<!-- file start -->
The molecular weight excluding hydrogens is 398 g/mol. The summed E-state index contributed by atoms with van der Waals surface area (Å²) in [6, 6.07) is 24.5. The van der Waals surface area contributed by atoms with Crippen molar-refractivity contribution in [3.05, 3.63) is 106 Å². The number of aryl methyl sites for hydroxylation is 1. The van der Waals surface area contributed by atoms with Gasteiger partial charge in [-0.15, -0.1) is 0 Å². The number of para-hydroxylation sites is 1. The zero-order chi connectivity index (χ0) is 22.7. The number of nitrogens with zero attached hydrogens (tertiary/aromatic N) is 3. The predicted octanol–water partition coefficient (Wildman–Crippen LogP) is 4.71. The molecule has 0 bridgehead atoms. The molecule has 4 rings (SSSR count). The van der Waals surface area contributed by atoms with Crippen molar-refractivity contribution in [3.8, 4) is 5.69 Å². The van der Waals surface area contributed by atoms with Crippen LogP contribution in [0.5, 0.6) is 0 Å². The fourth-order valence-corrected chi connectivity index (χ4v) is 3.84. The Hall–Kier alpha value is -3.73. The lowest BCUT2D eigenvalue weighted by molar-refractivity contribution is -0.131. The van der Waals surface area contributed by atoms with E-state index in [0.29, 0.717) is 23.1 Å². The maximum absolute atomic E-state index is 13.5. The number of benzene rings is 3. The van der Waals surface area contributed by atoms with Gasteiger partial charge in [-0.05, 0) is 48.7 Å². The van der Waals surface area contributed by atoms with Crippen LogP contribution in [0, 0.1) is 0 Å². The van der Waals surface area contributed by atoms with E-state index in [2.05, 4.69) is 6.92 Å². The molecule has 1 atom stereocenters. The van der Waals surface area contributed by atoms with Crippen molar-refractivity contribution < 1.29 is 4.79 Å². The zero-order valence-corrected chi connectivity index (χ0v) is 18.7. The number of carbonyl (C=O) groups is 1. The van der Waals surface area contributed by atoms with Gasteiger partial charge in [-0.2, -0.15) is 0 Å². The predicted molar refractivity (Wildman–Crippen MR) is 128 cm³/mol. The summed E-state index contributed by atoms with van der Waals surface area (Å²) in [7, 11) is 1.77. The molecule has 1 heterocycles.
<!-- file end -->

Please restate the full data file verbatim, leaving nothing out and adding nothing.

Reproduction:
The molecular weight excluding hydrogens is 398 g/mol. The summed E-state index contributed by atoms with van der Waals surface area (Å²) in [6, 6.07) is 24.5. The van der Waals surface area contributed by atoms with Crippen molar-refractivity contribution in [3.05, 3.63) is 106 Å². The number of aryl methyl sites for hydroxylation is 1. The van der Waals surface area contributed by atoms with Gasteiger partial charge in [-0.15, -0.1) is 0 Å². The number of para-hydroxylation sites is 1. The zero-order chi connectivity index (χ0) is 22.7. The number of nitrogens with zero attached hydrogens (tertiary/aromatic N) is 3. The predicted octanol–water partition coefficient (Wildman–Crippen LogP) is 4.71. The molecule has 0 bridgehead atoms. The molecule has 4 rings (SSSR count). The van der Waals surface area contributed by atoms with Crippen molar-refractivity contribution in [3.8, 4) is 5.69 Å². The van der Waals surface area contributed by atoms with Crippen LogP contribution in [0.5, 0.6) is 0 Å². The fourth-order valence-corrected chi connectivity index (χ4v) is 3.84. The Hall–Kier alpha value is -3.73. The lowest BCUT2D eigenvalue weighted by molar-refractivity contribution is -0.131. The van der Waals surface area contributed by atoms with E-state index in [0.29, 0.717) is 23.1 Å². The maximum absolute atomic E-state index is 13.5. The number of benzene rings is 3. The van der Waals surface area contributed by atoms with Gasteiger partial charge in [-0.05, 0) is 48.7 Å². The van der Waals surface area contributed by atoms with Crippen LogP contribution in [0, 0.1) is 0 Å². The van der Waals surface area contributed by atoms with E-state index in [2.05, 4.69) is 6.92 Å². The molecule has 1 atom stereocenters. The van der Waals surface area contributed by atoms with Crippen molar-refractivity contribution < 1.29 is 4.79 Å². The zero-order valence-corrected chi connectivity index (χ0v) is 18.7. The number of carbonyl (C=O) groups is 1. The van der Waals surface area contributed by atoms with Gasteiger partial charge in [-0.2, -0.15) is 0 Å². The predicted molar refractivity (Wildman–Crippen MR) is 128 cm³/mol. The summed E-state index contributed by atoms with van der Waals surface area (Å²) in [7, 11) is 1.77. The molecule has 1 heterocycles.